Goldsmiths is currently exploring alternative teaching options, including blended teaching with distance and online learning as an option from October.
Goldsmiths is exploring alternative teaching options, including blended teaching with distance and online learning as an option from October.
Students and staff will also not have full access to all university facilities.
Drayton and Waltmann wrote: “The biggest losses will likely stem from falls in international student enrolments (between £1.4 billion and £4.3 billion, with a central estimate of £2.8 billion) and increases in the deficits of university-sponsored pension schemes, which universities will eventually need to cover (up to £7.6 billion, with a central estimate of £3.8 billion). In addition, the sector faces lockdown-related losses of income from student accommodation and conference and catering operations, as well as financial losses on long-term investments.”
“The biggest losses will likely stem from falls in international student enrolments…”
The study found that institutions with large international bodies will be the ones most at risk. International students are predicted to have an impact on university finances because they also pay higher fees than UK/EU students. According to data collected for the 2020 World University Rankings, 35% of Goldsmiths students are international. International students at Goldsmiths pay anywhere from £6000 to £12000 more per year than local students.
Are international students likely to return to Goldsmiths this year?
A group of international students at Goldsmiths wrote an open letter to the University last week voicing their concerns over the University’s handling of the Covid-19 pandemic.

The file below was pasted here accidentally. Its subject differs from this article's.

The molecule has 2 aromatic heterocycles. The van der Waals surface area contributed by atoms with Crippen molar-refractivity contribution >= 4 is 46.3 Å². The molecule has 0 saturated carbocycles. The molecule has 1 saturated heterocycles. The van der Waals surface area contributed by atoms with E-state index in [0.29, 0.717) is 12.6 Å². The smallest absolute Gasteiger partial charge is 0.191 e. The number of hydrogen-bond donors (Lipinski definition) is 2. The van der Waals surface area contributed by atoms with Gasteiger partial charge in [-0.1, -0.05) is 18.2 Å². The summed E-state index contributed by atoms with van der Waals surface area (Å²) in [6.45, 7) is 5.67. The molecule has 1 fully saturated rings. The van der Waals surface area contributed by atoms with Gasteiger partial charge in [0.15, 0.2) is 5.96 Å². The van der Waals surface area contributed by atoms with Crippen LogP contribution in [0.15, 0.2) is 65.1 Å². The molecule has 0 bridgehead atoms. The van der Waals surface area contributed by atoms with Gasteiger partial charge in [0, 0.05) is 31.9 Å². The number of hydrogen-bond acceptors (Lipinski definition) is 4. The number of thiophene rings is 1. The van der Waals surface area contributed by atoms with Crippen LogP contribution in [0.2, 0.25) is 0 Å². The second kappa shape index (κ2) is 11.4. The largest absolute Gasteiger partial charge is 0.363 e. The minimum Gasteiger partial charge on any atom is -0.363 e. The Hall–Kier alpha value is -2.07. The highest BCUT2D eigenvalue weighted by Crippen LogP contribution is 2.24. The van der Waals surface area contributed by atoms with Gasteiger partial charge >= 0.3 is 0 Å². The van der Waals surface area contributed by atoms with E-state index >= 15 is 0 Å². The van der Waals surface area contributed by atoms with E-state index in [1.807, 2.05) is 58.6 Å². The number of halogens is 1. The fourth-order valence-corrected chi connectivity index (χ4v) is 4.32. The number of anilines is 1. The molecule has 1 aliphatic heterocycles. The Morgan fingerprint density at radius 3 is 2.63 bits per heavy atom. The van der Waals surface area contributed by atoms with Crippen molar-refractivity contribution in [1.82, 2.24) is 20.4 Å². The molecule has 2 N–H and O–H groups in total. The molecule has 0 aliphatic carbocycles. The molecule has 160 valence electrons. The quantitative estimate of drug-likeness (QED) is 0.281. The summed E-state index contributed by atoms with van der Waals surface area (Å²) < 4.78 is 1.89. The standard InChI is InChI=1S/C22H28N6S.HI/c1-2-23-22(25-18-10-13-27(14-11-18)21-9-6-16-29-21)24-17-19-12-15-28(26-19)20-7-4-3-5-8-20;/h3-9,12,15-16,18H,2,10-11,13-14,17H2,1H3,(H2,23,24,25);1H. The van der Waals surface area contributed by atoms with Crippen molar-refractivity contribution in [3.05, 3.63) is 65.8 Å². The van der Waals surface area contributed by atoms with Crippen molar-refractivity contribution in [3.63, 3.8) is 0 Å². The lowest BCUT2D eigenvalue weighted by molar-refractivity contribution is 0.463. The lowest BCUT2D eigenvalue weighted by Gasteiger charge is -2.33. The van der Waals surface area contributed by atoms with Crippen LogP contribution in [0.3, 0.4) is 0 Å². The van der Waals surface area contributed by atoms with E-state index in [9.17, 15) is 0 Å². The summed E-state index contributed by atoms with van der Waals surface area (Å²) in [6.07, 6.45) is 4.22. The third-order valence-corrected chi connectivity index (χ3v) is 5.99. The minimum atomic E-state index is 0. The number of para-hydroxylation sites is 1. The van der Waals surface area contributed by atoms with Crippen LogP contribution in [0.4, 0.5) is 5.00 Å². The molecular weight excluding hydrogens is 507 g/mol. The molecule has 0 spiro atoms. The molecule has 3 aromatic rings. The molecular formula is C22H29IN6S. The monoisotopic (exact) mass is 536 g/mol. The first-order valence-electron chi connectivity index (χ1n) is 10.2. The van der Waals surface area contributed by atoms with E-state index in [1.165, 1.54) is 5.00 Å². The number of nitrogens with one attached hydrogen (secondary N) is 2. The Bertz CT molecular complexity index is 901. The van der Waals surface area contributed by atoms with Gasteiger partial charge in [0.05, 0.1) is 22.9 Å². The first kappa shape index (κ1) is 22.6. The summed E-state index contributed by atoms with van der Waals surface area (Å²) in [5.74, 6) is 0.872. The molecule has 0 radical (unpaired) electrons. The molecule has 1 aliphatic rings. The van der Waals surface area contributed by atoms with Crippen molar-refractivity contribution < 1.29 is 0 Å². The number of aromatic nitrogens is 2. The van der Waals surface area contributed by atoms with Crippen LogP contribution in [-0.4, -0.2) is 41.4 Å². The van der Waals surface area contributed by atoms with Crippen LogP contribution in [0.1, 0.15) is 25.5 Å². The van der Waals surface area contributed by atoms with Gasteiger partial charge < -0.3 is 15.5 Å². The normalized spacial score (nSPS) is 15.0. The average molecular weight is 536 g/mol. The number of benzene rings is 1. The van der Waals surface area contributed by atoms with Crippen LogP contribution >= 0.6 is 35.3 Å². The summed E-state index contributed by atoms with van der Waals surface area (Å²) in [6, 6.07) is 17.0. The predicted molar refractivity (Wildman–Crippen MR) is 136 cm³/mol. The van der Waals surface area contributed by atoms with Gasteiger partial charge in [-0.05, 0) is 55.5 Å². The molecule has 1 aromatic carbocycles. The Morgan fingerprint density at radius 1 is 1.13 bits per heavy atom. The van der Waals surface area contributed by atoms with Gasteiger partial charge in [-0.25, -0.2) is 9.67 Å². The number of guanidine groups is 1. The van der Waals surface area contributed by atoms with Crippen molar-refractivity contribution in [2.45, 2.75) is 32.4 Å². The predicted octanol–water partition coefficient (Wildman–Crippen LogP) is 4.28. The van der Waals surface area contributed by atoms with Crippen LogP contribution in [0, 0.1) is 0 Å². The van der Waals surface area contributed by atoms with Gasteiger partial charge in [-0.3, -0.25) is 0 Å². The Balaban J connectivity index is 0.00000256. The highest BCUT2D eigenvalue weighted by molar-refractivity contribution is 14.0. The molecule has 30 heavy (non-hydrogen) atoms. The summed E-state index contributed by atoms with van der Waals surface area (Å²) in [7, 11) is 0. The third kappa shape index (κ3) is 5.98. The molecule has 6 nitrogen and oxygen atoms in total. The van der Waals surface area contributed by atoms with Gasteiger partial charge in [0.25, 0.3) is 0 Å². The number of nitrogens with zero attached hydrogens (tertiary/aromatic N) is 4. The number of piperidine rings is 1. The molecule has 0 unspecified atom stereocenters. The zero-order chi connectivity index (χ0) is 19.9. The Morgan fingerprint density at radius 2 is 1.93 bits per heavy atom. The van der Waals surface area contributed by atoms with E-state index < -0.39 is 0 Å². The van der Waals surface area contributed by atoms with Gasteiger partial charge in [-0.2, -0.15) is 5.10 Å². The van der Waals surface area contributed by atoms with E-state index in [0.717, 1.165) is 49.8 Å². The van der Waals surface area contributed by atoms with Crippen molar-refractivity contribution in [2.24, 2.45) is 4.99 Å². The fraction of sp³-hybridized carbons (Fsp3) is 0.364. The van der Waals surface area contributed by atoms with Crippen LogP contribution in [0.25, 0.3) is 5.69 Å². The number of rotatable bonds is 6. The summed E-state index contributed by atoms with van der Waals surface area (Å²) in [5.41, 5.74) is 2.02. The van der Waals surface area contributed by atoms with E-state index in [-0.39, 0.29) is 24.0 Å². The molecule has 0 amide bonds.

The students wrote that they have concerns over the ‘inappropriate and threatening letters from fees and debt-collection agencies’ and ‘unclear status of future annual bursaries in some departments’ during lockdown.
The letter also largely addresses the difficult experiences students have had being in communication with the University and subsequent difficulties with the Home Office.
An international student (who wishes to remain anonymous) at Goldsmiths said: “During the quarantine my tutors and the course leader have tried to give us, the students, the support that the SMT ( senior management team) failed to provide. My international friends and I feel very uncertain about our future in Goldsmiths and some have decided not to return for another year.
My international friends and I feel very uncertain about our future in Goldsmiths and some have decided not to return for another year. “
They added: “In this uncertainty, we are losing a lot of money because of our university fees, the rent we pay for our flats or the plane ticket prices, which can mean that many won’t be able to afford to continue their education in the UK.”
Prior to Covid-19, the Warden had spoken on the institution’s financial hardship and had been making efforts to create cost-savings across all functions of the University. This study shows that the previous financial hardships have only been exacerbated by the Covid-19 outbreak.
The University has been contacted for a comment.